NHPR reporter Emily Corwin continues her series focusing on local food and agriculture with her latest installment, “Growing Pains: Financing N.H.’s Farm Renaiassance,” featuring Brandmoore Farm in Rollinsford, and Otokahe Farm in Jefferson:
Increasing demand for local food has led farmers to seek capital: funds with which to start or grow their businesses. In most industries, an increase in demand from consumers spells profits, so banks and other lenders will pull out their checkbooks. But farming is a little different. In New England, farmers aren’t actually likely to make much money. This isn’t new: farmers have always relied on farm credit co-ops and the federal government for loans to grow their businesses.
Phil Brand and Rebecca Moore got married, then started the aptly named Brandmoore farm one year ago. They grit their teeth, leased 400 acres from a Rollinsford land owner, and headed to the bank for a loan.
“We went to Farm Credit East, took out a $50,000 farm start beginner farmer program,” Brand says.
These were full bank loans that had to cover ten cows at $1,500 a piece; a truck and livestock trailer for $8,000; and living expenses. Luckily for the Brands, their lease included farm equipment. If it didn’t, they’d be shelling out about $50,000 on tractors and hay cutters, too. After a second loan, the couple is $65,000 in the hole. “I would say we’re in the red, overall,” Brand says, “but I think we’re making good progress.”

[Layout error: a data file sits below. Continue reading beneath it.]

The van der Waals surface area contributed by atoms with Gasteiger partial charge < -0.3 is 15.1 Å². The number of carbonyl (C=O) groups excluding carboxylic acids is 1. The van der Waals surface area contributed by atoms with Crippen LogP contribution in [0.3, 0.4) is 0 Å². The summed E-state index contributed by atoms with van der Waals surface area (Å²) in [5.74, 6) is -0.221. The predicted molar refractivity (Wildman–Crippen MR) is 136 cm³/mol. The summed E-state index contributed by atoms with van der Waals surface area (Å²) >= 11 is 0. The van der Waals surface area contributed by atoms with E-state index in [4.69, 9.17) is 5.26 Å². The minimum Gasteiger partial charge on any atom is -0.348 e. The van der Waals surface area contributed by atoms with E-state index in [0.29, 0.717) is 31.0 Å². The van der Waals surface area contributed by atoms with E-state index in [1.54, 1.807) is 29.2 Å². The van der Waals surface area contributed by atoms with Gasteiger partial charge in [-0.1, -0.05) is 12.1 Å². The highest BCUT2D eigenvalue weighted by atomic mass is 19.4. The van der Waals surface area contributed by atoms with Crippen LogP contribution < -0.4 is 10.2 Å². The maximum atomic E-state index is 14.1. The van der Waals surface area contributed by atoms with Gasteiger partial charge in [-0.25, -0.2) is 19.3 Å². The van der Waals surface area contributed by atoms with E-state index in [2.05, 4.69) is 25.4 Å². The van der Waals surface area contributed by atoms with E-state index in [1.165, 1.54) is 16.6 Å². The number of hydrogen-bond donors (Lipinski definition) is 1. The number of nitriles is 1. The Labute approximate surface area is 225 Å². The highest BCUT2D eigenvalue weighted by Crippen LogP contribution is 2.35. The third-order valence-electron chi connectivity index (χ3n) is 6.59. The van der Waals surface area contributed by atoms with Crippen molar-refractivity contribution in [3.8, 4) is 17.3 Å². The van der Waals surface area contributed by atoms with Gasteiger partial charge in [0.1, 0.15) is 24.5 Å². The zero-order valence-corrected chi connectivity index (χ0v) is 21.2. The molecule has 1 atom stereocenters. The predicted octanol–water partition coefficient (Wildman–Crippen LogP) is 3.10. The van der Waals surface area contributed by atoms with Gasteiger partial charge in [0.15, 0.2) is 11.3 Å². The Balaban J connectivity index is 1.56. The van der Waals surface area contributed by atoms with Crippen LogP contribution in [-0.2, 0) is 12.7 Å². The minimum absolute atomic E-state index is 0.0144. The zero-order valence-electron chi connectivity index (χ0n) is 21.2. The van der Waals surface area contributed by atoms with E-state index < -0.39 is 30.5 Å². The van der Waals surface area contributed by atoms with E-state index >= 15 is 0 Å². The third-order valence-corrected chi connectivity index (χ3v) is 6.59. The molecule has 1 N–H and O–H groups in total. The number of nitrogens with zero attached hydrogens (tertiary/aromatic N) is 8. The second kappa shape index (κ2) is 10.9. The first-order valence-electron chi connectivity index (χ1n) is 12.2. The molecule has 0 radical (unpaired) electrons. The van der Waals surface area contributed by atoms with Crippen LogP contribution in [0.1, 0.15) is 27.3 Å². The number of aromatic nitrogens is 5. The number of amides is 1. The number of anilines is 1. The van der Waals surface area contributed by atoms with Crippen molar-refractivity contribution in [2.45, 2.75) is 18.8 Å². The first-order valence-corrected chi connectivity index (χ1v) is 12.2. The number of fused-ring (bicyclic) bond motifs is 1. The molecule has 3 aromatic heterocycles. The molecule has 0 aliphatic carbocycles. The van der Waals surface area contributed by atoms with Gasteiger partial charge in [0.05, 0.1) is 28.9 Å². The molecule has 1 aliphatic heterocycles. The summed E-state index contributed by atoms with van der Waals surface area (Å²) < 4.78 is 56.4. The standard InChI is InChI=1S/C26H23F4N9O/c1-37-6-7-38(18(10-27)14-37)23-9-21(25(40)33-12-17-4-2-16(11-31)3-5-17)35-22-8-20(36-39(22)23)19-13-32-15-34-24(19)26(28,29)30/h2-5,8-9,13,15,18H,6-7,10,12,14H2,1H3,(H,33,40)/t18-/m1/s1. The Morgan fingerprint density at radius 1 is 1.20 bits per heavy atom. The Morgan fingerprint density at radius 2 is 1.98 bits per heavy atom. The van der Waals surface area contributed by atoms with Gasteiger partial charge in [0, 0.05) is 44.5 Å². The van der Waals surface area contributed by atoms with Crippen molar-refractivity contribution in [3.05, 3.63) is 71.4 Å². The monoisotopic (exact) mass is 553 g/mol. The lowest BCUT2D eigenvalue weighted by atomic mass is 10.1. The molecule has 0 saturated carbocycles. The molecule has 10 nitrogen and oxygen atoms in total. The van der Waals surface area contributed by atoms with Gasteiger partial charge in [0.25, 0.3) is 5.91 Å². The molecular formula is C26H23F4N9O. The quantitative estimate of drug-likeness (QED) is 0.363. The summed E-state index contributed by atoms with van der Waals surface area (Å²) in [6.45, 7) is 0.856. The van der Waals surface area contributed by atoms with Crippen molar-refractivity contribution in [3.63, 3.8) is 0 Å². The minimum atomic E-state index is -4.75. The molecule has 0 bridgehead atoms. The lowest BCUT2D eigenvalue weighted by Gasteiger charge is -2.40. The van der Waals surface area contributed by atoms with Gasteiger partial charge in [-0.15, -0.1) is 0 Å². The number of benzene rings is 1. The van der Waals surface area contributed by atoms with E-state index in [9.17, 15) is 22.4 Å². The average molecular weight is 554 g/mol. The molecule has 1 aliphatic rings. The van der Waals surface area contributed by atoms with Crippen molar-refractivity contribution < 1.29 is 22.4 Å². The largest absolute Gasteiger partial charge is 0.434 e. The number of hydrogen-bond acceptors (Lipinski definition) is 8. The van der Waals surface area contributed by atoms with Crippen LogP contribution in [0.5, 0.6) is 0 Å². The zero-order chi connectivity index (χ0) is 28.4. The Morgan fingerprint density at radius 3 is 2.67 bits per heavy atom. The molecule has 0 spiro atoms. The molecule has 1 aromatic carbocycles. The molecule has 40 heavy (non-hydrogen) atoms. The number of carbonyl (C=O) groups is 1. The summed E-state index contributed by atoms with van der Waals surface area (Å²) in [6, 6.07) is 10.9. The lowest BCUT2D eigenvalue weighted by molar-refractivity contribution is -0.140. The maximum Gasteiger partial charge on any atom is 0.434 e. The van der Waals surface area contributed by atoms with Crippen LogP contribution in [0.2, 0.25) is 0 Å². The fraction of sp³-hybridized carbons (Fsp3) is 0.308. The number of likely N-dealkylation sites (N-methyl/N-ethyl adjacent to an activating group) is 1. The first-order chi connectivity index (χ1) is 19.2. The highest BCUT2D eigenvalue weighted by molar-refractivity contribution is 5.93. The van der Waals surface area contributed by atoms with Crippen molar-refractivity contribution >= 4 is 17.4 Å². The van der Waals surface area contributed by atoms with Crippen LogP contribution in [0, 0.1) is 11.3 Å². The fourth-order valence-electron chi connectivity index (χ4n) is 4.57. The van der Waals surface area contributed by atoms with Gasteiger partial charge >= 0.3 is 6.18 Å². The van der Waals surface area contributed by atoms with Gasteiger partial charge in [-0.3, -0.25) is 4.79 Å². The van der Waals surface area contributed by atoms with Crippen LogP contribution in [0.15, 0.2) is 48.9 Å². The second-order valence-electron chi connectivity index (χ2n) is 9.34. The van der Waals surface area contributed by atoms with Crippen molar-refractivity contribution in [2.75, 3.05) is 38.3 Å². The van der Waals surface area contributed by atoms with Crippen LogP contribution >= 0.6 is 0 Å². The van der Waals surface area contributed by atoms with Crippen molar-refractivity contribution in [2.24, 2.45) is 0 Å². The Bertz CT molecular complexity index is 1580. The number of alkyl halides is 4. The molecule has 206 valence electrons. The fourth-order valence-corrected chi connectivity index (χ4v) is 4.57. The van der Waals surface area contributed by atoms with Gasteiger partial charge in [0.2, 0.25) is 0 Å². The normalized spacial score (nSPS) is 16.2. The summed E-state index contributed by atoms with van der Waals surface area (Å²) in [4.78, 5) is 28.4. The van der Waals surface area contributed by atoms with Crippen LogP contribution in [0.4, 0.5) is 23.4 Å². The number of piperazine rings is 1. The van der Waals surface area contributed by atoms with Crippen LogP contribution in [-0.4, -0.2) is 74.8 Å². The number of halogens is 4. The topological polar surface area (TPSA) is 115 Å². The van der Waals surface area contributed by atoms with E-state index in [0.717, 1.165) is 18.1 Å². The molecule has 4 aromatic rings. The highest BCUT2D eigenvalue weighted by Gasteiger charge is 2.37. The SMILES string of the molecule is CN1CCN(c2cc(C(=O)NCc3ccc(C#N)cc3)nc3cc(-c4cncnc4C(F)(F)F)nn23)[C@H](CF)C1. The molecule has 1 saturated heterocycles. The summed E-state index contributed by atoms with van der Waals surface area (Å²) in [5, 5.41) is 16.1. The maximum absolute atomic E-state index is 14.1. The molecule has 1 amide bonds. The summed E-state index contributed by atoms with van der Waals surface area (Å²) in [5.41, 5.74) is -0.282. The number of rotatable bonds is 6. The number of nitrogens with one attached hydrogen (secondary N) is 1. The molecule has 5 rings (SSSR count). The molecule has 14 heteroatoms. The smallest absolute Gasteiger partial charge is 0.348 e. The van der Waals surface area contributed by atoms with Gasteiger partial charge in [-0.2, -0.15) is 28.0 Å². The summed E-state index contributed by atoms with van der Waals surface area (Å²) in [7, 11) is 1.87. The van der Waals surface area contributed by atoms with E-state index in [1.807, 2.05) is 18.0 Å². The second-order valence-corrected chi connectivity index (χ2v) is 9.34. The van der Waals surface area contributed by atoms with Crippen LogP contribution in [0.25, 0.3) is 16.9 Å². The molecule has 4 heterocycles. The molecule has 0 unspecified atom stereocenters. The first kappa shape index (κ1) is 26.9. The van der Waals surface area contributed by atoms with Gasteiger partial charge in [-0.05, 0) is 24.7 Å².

Jay Phinizy runs the New Hampshire branch of the Farm Service Agency, the lending arm of the USDA: “We’re allowed to take more risk than a conventional lender,” he says.
This year, the NH Farm Service loaned out $3.1 million, that’s 24 percent more than previous years. “We’ve run out of our allocation,” Phinizy says, “and quite frankly we’re going to have to put people on hold until the beginning of the new fiscal year.”
Phinizy says the FSA funds about 85 percent of applicants. But a new organization has stepped up to the plate to help farmers out, too. That’s the New Hampshire Community Loan Fund, a nonprofit that lends to underserved businesses.
Two years ago, John Hamilton started a farm and food initiative at the Community Loan Fund. So far, the organization’s loans to farmers range from $10,000 to $500,000. In the future, Hamilton says, he plans to lend more.
But it’s not just capital that farmers need these days. “Part of the thing that we unearthed,” Hamilton says, “was borrowers sometimes came to our door not prepared.”
Like the Jefferson, N.H. farmer, Kris Von Dohrmann. “I knew how to raise good cattle,” Dohrmann says, “I knew how to raise good meat. I didn’t know how to run a business.” Read more…